Monday

Jul. 26, 2010

The City, Berobed in Blue

by Eleanor Lerman

What do you think has come over me?
I did not feel like this yesterday
but today, all I find myself thinking is,
This could be my last apartment,
my last lover; this could be the last dog
I ever own—
as if I were going to die
at any moment. Which of course
is possible (myocardial infarction,
genetic defect, lighting bolt)

The anxiety may pass, but not
the age. Yikes, every moment says
And then, Look out!

Well, what can be done but put
a good face on it? A big one,
round as a moon and glittering
to the last. Or maybe slide into
an om state, where nothing is
something and everything is
more or less of something else

Better yet, maybe it's time to think
about the city, berobed in blue,
which now appears to me in memory
as a good place for a young girl,
who only I can recognize

See how lightly she steps off into
another, and then another morning
And as if she has never done it before,
begins to breathe

"The City, Berobed in Blue" by Eleanor Lerman, from The Sensual World Re-emerges. © Sarabande Books, 2010. Reprinted with permission. (buy now)

On this day in 1908, W. B. Yeats' muse, Maud Gonne, wrote Yeats a letter where she described having a ghostly vision of him the previous night. When she wrote this letter exactly 102 years ago today, Maud Gonne was living in Paris, had already turned down four marriage proposals from Yeats in the past two decades, and married a man whom Yeats considered a brute.

Both Yeats and Gonne were deeply interested in the occult. They were each members of the Hermetic Order of the Golden Dawn, a British secret society that practiced ritual magic, trances, and invocations in order to access hidden wisdom. On this day, she described to Yeats her "astral" visit to him that night before. She wrote:

"Willie —
Last night all my household had retired at a quarter to 11 and I thought I would go to you astrally [...]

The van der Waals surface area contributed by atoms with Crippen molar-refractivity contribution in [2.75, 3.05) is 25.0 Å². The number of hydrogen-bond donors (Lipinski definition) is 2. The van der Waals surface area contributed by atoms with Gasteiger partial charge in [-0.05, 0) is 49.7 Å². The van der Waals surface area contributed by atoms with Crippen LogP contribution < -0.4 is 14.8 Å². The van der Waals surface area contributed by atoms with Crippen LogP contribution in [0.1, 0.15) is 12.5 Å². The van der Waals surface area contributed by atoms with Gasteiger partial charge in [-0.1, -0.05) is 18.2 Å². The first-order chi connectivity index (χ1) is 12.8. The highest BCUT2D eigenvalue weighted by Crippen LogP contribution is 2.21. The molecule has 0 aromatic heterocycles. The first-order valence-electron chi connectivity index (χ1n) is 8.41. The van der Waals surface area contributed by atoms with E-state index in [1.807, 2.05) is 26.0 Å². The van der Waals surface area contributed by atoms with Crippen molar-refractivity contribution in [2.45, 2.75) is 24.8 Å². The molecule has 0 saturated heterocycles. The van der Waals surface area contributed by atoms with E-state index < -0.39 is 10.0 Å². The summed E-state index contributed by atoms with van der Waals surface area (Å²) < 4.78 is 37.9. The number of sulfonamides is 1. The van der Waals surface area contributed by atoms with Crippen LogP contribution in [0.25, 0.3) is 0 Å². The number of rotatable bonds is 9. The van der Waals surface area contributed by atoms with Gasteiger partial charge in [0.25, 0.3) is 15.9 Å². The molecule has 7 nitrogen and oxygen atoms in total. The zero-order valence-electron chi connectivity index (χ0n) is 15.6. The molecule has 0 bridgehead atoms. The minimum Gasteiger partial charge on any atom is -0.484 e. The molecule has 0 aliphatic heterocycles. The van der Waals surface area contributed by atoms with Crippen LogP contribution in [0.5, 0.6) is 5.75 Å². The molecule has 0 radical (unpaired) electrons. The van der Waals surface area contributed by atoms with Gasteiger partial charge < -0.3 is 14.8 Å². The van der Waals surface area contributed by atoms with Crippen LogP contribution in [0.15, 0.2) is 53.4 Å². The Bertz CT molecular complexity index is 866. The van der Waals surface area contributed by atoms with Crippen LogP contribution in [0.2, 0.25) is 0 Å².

We went somewhere in space I don't know where — I was conscious of starlight & of hearing the sea below us. You had taken the form I think of a great serpent, but I am not quite sure. I only saw your face distinctly & as I looked into your eyes (as I did the day in Paris you asked me what I was thinking of) & your lips touched mine. We melted into one another till we formed only one being, a being greater than ourselves who felt all & knew all with double intensity — the clock striking 11 broke the spell & as we separated it felt as if life was being drawn away from me through my chest with almost physical pain."

In a poem inspired by Maud Gonne, Yeats wrote:

"Had I the heavens' embroidered cloths,
Enwrought with the golden and silver light,
The blue and the dim and the dark cloths
Of night and light and half-light,
I would spread the cloths under your feet:
But I, being poor, have only my dreams;
I have spread my dreams beneath your feet;
Tread softly because you tread on my dreams."

It's the birthday of Irish playwright George Bernard Shaw,(books by this author) born in Dublin (1856). He's the author of dozens of plays, including Pygmalion (1912), and Saint Joan (1923).

Shaw said, "All great truths begin as blasphemies."

It's the birthday of writer Aldous Huxley, (books by this author) born in Surrey, England (1894). He's best known to us today as the author of the novel Brave New World (1932), about a future in which genetically engineered people take drugs to keep them happy, have sex all the time, and never fall in love.

It's the birthday of Carl Jung, (books by this author) born in Kesswil, Switzerland (1875). He was the founder of analytic psychology. He noticed that myths and fairytales from all kinds of different cultures have certain similarities. He called these similarities archetypes, and he believed that archetypes come from a collective unconscious that all humans share. He said that if people get in touch with these archetypes in their own lives, they will be happier and healthier.

Be well, do good work, and keep in touch.®

 









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